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Flood of labor from finance to tech

Computer World is reporting that students are considering changing from finance to IT and software development.  There is also specultation that many of the unemployed from Lehman, Meryll and WaMu will be sending their resumes to IBM, Microsoft, Google and Oracle.  This is a small sign that the economy is starting to right itself.  The sooner labor is put where it can best generate profit, the sooner we can get back to growing GDP.

This development underscores, why we need to reach a faster valuation of these so-called “toxic assets”.  The faster money flows out of unproductive investments and into productive ones, the better off our day-to-day lives will get.  Money invested in great companies yields cheaper and better products for consumers.  For investors it means higher profits, dividends and stock valuations.  The longer money is tied up in this bad investments, the longer we delay these fruits by holding back money from people in the economy ready to create new ventures.

Two things will help us get to faster valuations.  First and foremost, the government can stop injecting itself into the equation and showering money on worthless assets.  Secondly, we can eliminate the up-tick rule on shorting stocks.  When stocks are shorted someone makes a profit on the drop, once they make that profit, they can invest that money in something more productive.  Instead, regulators like Barney Frank and Christopher Cox would prefer money is left in withering investments.

Steve Ballmer and the meaning of money

I am Objectivist and fan of Ayn Rand’s writings.  One of the great heroes in her books is a man Francisco d’Anconia.  He gives a speech that makes Michael Douglas in Wall Street seem impish in comparison.  dAnconia not only explains why profit is great, but the underlying source of its greatness.  One of the exciting things in my life is finding great heroes like d’Anconia that exist in real life, not just books or movies.  My boss Steve Ballmer is one of those gems.

My guess is that outside the sphere of business and technology, most people don’t know the man by name.  If you ask someone in the world of business who he is, they’re likely to tell you he’s served as the CEO of Microsoft during the time the company’s stock has been flat.  In the technology industry, he is pilloried.  His wikipedia article while silent on his accomplishments inside Microsoft besides passively profiting from its stock, hastens to point out:

Steve Ballmer has been known to be very passionate in expressing his enthusiasm. [...] His wild screaming and dancing on stage at an employees convention was caught on a widely-circulated video known as “Dance Monkeyboy.” A few days later at a developers’ conference, a sweat-soaked Ballmer repeatedly chanted “developers” at least 14 times in front of the bemused gathering.

Despite what the business and technology communities might have you believe, Ballmer is not a crazed lunatic nor has he sat idle at the controls driving Microsoft into the depths of irrelevance.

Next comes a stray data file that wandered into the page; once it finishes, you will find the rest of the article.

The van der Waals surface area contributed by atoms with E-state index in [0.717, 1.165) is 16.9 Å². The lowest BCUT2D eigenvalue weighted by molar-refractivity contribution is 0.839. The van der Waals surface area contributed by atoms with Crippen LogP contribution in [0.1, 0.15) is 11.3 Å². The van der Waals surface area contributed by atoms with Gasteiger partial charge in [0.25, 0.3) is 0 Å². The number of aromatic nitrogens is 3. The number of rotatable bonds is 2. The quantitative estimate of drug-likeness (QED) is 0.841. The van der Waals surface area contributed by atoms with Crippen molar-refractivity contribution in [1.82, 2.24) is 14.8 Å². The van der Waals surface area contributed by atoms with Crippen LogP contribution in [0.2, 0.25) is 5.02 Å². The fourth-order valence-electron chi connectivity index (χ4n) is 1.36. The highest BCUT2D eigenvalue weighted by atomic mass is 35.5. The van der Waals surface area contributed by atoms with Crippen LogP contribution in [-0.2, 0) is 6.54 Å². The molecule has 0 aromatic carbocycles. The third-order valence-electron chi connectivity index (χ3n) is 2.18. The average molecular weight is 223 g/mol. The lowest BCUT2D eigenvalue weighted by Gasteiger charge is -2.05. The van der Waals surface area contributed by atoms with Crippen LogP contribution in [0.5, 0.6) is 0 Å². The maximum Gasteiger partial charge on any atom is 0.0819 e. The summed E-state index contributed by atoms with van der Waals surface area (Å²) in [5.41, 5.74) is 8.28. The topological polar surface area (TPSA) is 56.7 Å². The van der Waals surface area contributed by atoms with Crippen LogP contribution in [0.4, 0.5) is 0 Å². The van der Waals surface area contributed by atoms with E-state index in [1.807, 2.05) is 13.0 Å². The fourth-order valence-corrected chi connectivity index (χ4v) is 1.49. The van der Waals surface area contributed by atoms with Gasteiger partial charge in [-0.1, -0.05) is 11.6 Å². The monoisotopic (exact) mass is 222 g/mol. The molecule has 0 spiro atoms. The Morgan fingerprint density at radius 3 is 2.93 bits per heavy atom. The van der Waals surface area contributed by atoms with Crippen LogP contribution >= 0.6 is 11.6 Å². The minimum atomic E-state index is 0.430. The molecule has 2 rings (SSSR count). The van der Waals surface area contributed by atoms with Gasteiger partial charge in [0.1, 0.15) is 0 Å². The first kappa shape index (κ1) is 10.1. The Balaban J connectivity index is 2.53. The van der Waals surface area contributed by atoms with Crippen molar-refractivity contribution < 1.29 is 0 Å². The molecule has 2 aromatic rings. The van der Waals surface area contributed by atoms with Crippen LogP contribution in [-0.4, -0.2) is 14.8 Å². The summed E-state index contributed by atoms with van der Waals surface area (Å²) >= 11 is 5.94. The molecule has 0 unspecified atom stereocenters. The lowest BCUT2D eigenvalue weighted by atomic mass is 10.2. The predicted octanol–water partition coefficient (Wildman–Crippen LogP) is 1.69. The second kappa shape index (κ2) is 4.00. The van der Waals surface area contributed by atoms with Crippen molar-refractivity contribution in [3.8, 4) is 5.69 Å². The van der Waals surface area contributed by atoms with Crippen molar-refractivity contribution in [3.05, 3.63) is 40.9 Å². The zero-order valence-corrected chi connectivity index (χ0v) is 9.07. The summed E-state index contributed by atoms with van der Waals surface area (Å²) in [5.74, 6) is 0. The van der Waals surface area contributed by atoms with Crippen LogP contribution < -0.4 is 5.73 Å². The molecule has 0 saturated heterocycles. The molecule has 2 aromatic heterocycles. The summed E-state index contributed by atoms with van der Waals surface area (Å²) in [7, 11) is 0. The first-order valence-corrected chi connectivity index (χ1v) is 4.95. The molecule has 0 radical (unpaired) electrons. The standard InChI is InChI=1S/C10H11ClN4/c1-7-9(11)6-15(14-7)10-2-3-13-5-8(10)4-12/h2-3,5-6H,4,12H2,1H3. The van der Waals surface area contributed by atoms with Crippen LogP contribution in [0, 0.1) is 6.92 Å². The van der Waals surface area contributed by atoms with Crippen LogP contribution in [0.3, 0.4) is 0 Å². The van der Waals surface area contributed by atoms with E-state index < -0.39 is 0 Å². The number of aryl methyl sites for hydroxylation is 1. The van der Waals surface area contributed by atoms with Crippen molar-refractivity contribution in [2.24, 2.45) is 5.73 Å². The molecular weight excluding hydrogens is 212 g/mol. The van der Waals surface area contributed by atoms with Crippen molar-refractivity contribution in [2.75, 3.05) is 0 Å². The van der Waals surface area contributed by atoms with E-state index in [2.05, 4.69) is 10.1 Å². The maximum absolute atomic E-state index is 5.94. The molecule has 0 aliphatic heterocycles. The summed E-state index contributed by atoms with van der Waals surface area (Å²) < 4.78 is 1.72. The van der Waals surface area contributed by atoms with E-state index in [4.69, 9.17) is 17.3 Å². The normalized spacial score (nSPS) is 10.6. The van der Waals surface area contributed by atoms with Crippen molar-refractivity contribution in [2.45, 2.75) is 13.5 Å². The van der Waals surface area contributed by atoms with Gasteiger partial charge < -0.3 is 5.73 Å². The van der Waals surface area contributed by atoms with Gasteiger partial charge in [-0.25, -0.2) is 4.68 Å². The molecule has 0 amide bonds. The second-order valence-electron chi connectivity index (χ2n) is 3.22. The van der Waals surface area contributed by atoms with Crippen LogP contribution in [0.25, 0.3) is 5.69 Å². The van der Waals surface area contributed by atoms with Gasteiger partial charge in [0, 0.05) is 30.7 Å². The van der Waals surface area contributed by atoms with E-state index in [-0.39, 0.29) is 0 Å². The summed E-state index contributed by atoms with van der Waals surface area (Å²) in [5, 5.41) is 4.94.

Under his tenure as CEO Microsoft has tripled its revenue from $19 billion to $60 billion.  Operating income has doubled from $10 billion to $22 billion.  Net-income has more than doubled from $7.7 billion to $17.6 billion.  All of this has occurred amidst a crippling persecution by the United Stated Department of Justice and European Union on antitrust charges.  During this same time, the company has endured the commoditization of large swaths of the software industry at the hands of the open source software movement.  The company went from being virtually unused at enterprise scale, lagging far behind Oracle and Sun Microsystems, to the dominant player.

All of that is fantastic.  But my favorite thing about Ballmer isn’t that he guided the company to achieve these fantastic results, but that he takes pride in it and wants you to be just as proud.  I feel a bit privileged every year as an employee at Microsoft to get to attend our company meeting where 30,000 of us pack into a stadium.  It’s impossible to describe just what a spectacle that is.   The best I can say is that it’s kind of like a giant high school pep rally, except with a bunch of wealthy nerds.

Without fail Ballmer comes out at the end of every meeting to loud music, cheering, applause and meets it with the sort of high fives and tenacity that you might expect from a basketball player not a CEO.

He’s so exasperated after running around the floor of the stadium that he has to stop any catch his breath for a moment.  After he caught his breath, I listened as he started in:

I have to say a couple things.  You know everybody likes to focus on the thing they consider the most important thing that they hear and I sit backstage the whole meeting just listening, listening.  What do people really love?  What do they applaud for?

And everybody’s got their own thing.  You mention their group they go nuts.  You show them their product, they go nuts.  You mention [the Entertainment Devices Division] went from profitable to unprofitable, and they go super nuts.

But the one thing that actually makes me go most nuts barely even got a ripple.

My friend over here Kevin Turner, he put up a slide that showed our growth in revenue and our growth in profit.  And I admit that the numbers are so big and so crazy that they’re so hard to understand.  There’s no reason people should go crazy about them.

Yes, I want to remind you how impressive your work is.  60 billion dollars in revenue.  22 billion dollars in pre-tax operating income.

There is no company on the whole planet, on the whole planet!  — that doesn’t sell oil — [laughs] –there’s a foot note–there’s no company on the whole planet now that makes 22 billion.  It’s Exxon and it’s the world’s oil companies and it’s us.

And the growth that we posted in profit, going on 4 billions dollars in one year.  You can say those are just numbers and you can’t relate to them, and maybe you never should.  But you should be able to take the pride in knowing your work is having big broad impact and it’s being valued by people around the globe–valued by people aorund the globe.